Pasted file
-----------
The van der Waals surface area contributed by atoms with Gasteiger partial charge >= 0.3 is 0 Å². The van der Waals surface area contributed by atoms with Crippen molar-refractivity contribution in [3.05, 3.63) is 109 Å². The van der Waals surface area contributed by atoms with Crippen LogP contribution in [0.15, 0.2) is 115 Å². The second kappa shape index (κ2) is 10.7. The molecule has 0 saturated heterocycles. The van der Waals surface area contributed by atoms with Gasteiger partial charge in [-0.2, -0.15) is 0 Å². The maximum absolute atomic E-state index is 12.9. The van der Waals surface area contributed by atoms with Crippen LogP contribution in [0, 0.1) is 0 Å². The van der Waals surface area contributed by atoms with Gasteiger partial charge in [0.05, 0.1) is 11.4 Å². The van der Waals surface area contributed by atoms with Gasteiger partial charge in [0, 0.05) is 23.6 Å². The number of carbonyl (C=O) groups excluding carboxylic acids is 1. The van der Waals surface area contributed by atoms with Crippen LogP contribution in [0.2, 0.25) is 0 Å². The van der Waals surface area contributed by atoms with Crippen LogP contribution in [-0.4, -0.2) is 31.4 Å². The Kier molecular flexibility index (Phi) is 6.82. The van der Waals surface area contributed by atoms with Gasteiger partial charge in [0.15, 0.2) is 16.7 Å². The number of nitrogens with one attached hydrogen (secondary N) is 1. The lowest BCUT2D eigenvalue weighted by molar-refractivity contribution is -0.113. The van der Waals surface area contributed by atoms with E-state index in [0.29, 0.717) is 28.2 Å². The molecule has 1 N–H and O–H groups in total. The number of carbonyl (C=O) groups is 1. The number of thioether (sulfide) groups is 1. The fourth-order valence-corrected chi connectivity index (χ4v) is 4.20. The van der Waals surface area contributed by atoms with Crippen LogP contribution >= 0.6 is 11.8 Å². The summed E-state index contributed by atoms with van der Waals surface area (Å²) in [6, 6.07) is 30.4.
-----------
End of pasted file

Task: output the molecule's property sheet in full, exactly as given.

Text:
The van der Waals surface area contributed by atoms with Gasteiger partial charge >= 0.3 is 0 Å². The van der Waals surface area contributed by atoms with Crippen molar-refractivity contribution in [3.05, 3.63) is 109 Å². The van der Waals surface area contributed by atoms with Crippen LogP contribution in [0.15, 0.2) is 115 Å². The second kappa shape index (κ2) is 10.7. The molecule has 0 saturated heterocycles. The van der Waals surface area contributed by atoms with Gasteiger partial charge in [-0.2, -0.15) is 0 Å². The maximum absolute atomic E-state index is 12.9. The van der Waals surface area contributed by atoms with Crippen LogP contribution in [0, 0.1) is 0 Å². The van der Waals surface area contributed by atoms with Gasteiger partial charge in [0.05, 0.1) is 11.4 Å². The van der Waals surface area contributed by atoms with Gasteiger partial charge in [0, 0.05) is 23.6 Å². The number of carbonyl (C=O) groups excluding carboxylic acids is 1. The van der Waals surface area contributed by atoms with Crippen LogP contribution in [0.2, 0.25) is 0 Å². The van der Waals surface area contributed by atoms with Crippen LogP contribution in [-0.4, -0.2) is 31.4 Å². The Kier molecular flexibility index (Phi) is 6.82. The van der Waals surface area contributed by atoms with Gasteiger partial charge in [0.15, 0.2) is 16.7 Å². The number of nitrogens with one attached hydrogen (secondary N) is 1. The lowest BCUT2D eigenvalue weighted by molar-refractivity contribution is -0.113. The van der Waals surface area contributed by atoms with E-state index in [0.29, 0.717) is 28.2 Å². The molecule has 1 N–H and O–H groups in total. The number of carbonyl (C=O) groups is 1. The number of thioether (sulfide) groups is 1. The fourth-order valence-corrected chi connectivity index (χ4v) is 4.20. The van der Waals surface area contributed by atoms with Crippen LogP contribution >= 0.6 is 11.8 Å². The summed E-state index contributed by atoms with van der Waals surface area (Å²) in [6, 6.07) is 30.4.